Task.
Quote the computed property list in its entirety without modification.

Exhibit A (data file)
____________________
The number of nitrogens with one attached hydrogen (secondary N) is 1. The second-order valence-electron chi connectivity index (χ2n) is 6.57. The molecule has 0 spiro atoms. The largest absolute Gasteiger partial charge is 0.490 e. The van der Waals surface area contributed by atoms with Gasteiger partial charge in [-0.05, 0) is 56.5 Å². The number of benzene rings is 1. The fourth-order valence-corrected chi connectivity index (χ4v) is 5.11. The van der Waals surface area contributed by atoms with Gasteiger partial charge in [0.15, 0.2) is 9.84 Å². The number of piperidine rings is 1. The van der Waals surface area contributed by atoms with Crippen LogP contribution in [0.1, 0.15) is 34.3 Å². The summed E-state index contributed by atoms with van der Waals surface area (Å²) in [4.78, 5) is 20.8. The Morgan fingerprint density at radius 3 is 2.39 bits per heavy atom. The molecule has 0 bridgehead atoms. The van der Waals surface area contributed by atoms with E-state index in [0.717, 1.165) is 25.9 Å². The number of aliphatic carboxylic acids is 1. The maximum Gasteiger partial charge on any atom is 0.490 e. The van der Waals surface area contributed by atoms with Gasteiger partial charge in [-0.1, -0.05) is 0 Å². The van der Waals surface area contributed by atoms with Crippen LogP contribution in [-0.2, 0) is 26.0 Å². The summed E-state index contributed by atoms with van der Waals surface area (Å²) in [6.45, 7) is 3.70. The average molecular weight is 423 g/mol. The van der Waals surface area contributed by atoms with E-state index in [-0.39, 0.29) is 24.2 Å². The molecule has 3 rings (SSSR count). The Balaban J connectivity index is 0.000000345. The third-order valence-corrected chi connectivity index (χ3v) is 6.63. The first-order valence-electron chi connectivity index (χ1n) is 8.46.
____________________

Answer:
The number of nitrogens with one attached hydrogen (secondary N) is 1. The second-order valence-electron chi connectivity index (χ2n) is 6.57. The molecule has 0 spiro atoms. The largest absolute Gasteiger partial charge is 0.490 e. The van der Waals surface area contributed by atoms with Gasteiger partial charge in [-0.05, 0) is 56.5 Å². The number of benzene rings is 1. The fourth-order valence-corrected chi connectivity index (χ4v) is 5.11. The van der Waals surface area contributed by atoms with Gasteiger partial charge in [0.15, 0.2) is 9.84 Å². The number of piperidine rings is 1. The van der Waals surface area contributed by atoms with Crippen LogP contribution in [0.1, 0.15) is 34.3 Å². The summed E-state index contributed by atoms with van der Waals surface area (Å²) in [4.78, 5) is 20.8. The Morgan fingerprint density at radius 3 is 2.39 bits per heavy atom. The molecule has 0 bridgehead atoms. The van der Waals surface area contributed by atoms with E-state index in [0.717, 1.165) is 25.9 Å². The number of aliphatic carboxylic acids is 1. The maximum Gasteiger partial charge on any atom is 0.490 e. The van der Waals surface area contributed by atoms with Gasteiger partial charge in [-0.1, -0.05) is 0 Å². The van der Waals surface area contributed by atoms with Crippen LogP contribution in [-0.2, 0) is 26.0 Å². The summed E-state index contributed by atoms with van der Waals surface area (Å²) in [6.45, 7) is 3.70. The average molecular weight is 423 g/mol. The van der Waals surface area contributed by atoms with E-state index in [-0.39, 0.29) is 24.2 Å². The molecule has 3 rings (SSSR count). The Balaban J connectivity index is 0.000000345. The third-order valence-corrected chi connectivity index (χ3v) is 6.63. The first-order valence-electron chi connectivity index (χ1n) is 8.46.